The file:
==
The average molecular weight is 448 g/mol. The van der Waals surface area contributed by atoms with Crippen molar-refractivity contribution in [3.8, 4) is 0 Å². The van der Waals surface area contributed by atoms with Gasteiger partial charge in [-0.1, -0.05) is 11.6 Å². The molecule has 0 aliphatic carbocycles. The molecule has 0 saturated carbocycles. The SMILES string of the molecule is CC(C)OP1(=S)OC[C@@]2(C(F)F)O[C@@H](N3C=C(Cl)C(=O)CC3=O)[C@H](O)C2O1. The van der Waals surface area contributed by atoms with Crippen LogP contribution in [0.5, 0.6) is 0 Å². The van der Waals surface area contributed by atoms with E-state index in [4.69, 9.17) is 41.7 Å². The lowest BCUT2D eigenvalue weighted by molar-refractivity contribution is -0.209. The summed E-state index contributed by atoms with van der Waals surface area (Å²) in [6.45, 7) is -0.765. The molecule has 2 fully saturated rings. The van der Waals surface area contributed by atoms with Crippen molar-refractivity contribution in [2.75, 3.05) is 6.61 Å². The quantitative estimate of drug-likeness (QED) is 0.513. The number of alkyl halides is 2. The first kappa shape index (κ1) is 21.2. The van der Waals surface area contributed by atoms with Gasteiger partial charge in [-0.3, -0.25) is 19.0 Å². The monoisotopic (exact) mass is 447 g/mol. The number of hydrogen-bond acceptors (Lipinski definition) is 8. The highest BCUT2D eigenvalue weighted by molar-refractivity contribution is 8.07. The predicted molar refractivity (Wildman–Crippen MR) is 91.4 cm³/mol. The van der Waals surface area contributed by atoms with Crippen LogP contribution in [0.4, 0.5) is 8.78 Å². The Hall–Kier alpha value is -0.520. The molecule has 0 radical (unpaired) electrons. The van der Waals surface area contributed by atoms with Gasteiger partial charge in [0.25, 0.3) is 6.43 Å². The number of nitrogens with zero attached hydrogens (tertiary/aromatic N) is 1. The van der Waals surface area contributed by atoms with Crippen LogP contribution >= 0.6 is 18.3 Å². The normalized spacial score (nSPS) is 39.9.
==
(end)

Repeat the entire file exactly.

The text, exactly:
The average molecular weight is 448 g/mol. The van der Waals surface area contributed by atoms with Crippen molar-refractivity contribution in [3.8, 4) is 0 Å². The van der Waals surface area contributed by atoms with Gasteiger partial charge in [-0.1, -0.05) is 11.6 Å². The molecule has 0 aliphatic carbocycles. The molecule has 0 saturated carbocycles. The SMILES string of the molecule is CC(C)OP1(=S)OC[C@@]2(C(F)F)O[C@@H](N3C=C(Cl)C(=O)CC3=O)[C@H](O)C2O1. The van der Waals surface area contributed by atoms with Crippen LogP contribution in [0.5, 0.6) is 0 Å². The van der Waals surface area contributed by atoms with E-state index in [4.69, 9.17) is 41.7 Å². The lowest BCUT2D eigenvalue weighted by molar-refractivity contribution is -0.209. The summed E-state index contributed by atoms with van der Waals surface area (Å²) in [6.45, 7) is -0.765. The molecule has 2 fully saturated rings. The van der Waals surface area contributed by atoms with Crippen molar-refractivity contribution in [2.75, 3.05) is 6.61 Å². The quantitative estimate of drug-likeness (QED) is 0.513. The number of alkyl halides is 2. The first kappa shape index (κ1) is 21.2. The van der Waals surface area contributed by atoms with Gasteiger partial charge in [-0.3, -0.25) is 19.0 Å². The monoisotopic (exact) mass is 447 g/mol. The number of hydrogen-bond acceptors (Lipinski definition) is 8. The highest BCUT2D eigenvalue weighted by molar-refractivity contribution is 8.07. The predicted molar refractivity (Wildman–Crippen MR) is 91.4 cm³/mol. The van der Waals surface area contributed by atoms with Crippen LogP contribution in [0.4, 0.5) is 8.78 Å². The Hall–Kier alpha value is -0.520. The molecule has 0 radical (unpaired) electrons. The van der Waals surface area contributed by atoms with Gasteiger partial charge in [0.25, 0.3) is 6.43 Å². The number of nitrogens with zero attached hydrogens (tertiary/aromatic N) is 1. The van der Waals surface area contributed by atoms with Crippen LogP contribution >= 0.6 is 18.3 Å². The normalized spacial score (nSPS) is 39.9.